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that I was somewhat past my 20’s. A friend suggested I apply for a position in Telstra, and after a phone interview with the agency, I went for testing and to my amazement was accepted for a consultant position, as an agency employee. Telstra made me permanent six months after that, and I applied for and was successful in obtaining a Team Leader position three months after that. I have acted as a centre manager and was offered the position, but I was happy in my role as a team leader, and again have been very successful. Telstra restored my self esteem, and I have been most grateful for the opportunity

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A career at Telstra|Connect with what you love to work with teams of people to provide exceptional service to our customers. There are many reasons why Telstra stands alone as a great corporate entity, but this is the reason that stands out for me, and the reason I share with anyone who will listen.”

25 in fact. Together, we have a range of life experiences and talents. For example, 40 per cent of us are aged 45 years and over, and about a quarter have been working at Telstra for more than 20 years.

Every day we help millions of Australians connect to the people and things that matter most to them, because we believe the more connected people are the more opportunities they have.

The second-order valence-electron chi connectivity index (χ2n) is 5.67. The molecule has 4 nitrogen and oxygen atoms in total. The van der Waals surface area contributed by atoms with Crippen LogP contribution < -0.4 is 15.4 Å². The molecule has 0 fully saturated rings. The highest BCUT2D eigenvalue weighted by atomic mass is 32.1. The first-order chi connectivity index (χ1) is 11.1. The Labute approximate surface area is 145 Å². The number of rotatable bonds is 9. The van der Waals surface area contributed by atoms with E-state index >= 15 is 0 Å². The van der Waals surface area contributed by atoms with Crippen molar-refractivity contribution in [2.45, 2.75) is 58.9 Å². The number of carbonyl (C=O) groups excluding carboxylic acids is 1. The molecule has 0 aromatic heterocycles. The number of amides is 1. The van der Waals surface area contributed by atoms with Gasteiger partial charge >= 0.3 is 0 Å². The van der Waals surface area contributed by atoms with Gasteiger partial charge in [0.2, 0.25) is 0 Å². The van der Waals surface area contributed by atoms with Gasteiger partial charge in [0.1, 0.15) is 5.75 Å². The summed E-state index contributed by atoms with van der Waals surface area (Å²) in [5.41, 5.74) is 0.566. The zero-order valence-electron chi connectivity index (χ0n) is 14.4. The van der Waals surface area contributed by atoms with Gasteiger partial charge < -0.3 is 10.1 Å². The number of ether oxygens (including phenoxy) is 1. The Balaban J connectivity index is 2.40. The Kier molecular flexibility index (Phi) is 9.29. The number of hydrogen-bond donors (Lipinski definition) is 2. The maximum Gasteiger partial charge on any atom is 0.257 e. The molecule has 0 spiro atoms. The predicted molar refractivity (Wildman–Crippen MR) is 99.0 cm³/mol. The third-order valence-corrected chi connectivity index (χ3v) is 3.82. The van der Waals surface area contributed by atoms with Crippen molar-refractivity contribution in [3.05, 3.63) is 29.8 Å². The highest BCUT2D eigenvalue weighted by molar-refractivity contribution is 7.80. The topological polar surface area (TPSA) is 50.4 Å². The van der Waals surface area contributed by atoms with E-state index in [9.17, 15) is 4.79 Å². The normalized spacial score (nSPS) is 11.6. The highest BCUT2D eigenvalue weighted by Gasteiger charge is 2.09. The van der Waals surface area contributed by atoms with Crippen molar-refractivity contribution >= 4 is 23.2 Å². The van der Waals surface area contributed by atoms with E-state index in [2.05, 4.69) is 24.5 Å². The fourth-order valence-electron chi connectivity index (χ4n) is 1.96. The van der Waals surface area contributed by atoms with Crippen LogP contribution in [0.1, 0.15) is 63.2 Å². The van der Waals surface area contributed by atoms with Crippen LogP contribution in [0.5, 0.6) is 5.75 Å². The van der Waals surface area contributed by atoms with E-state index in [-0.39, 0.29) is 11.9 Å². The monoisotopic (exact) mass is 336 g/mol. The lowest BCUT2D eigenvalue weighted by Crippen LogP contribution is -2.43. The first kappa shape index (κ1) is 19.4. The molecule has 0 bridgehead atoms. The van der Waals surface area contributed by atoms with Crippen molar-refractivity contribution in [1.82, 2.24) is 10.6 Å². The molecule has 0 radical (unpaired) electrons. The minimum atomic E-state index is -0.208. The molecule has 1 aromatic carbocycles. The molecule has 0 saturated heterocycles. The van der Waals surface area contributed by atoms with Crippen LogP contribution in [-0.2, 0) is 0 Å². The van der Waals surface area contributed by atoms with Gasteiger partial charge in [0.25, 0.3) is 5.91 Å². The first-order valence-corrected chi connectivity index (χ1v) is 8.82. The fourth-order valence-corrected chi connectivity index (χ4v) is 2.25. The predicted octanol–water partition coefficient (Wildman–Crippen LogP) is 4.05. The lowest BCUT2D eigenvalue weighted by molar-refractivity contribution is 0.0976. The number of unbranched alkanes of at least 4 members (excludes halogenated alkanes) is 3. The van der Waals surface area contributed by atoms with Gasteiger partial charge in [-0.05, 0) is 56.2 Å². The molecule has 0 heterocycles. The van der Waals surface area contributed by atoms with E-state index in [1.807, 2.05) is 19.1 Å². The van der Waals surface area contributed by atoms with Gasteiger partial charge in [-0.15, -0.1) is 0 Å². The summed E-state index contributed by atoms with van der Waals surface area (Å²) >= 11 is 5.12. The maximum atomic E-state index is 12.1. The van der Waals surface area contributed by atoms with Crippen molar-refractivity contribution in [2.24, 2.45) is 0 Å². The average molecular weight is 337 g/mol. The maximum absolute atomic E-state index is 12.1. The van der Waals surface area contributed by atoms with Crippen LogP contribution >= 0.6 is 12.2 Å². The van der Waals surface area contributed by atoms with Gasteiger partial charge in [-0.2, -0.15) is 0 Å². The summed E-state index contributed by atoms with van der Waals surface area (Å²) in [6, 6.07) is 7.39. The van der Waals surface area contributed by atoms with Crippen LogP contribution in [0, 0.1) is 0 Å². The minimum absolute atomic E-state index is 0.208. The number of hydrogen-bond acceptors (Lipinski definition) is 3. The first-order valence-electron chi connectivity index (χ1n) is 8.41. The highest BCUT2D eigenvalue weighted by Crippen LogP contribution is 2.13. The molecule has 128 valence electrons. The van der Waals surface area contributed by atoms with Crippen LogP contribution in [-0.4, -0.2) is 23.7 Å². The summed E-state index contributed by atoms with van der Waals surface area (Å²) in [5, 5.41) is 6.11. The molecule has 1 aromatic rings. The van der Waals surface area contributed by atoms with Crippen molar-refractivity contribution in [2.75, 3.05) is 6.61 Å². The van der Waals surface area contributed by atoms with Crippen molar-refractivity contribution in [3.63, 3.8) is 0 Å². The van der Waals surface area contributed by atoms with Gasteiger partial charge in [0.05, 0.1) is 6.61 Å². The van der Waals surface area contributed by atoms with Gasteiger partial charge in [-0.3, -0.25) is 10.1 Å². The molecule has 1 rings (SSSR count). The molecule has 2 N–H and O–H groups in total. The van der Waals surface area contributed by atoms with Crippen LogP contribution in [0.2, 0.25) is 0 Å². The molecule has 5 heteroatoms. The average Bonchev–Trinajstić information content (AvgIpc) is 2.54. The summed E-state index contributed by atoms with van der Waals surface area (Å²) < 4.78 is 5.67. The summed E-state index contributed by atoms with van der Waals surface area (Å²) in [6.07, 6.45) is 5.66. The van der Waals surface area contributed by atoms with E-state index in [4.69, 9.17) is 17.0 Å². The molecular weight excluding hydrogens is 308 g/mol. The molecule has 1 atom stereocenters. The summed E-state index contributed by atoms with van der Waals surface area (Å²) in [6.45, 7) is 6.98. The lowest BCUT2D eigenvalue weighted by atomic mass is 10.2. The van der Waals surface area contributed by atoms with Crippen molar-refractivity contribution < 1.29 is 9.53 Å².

Ian McMillan from our Network and Access Technologies team joined Telstra in March 1950. “I’ve had lots of interesting challenges and locations working here, but above all, I’d say it’s a happy environment to work in. Best thing about working here are the conditions and the environment – where else could you meet such interesting and knowledgeable colleagues?”

That’s why we build technology and content solutions that are simple and easy to use – including Australia’s largest fully integrated IP network and Australia’s largest and fastest national mobile network. But it’s also our diverse people who make this connection possible.

We have a range of internal networks to help our people connect with those who have similar interests or experiences, as well as programs like flexible working arrangements that support our people based on their life stage and individual circumstances.

At Telstra, we place huge importance on diversity and inclusion. We value the diversity of our people – it helps us to know and connect with our customers so we can provide them with exceptional products and service. It also fosters greater innovation and contributes to our people feeling more engaged at work.

We continuously strive to attract, recruit and retain a diverse team of talented people. If you’re interested in a career with us, visit our Telstra Careers website. You’ll find more information about what we do and the people who work here. We also have a section about our recruitment process, including tips for CVs, cover letters and interview preparation. We would love to hear from individuals who share our passion for diversity and connection.

Telstra is a company of connection.

The diversity of our workplace reflects the diversity of our customers and the communities in which we operate. Around 38,000 people make up the Telstra family. We’re based all over the country, as well as international locations. We’re from diverse cultures and backgrounds – over

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Employee of the Month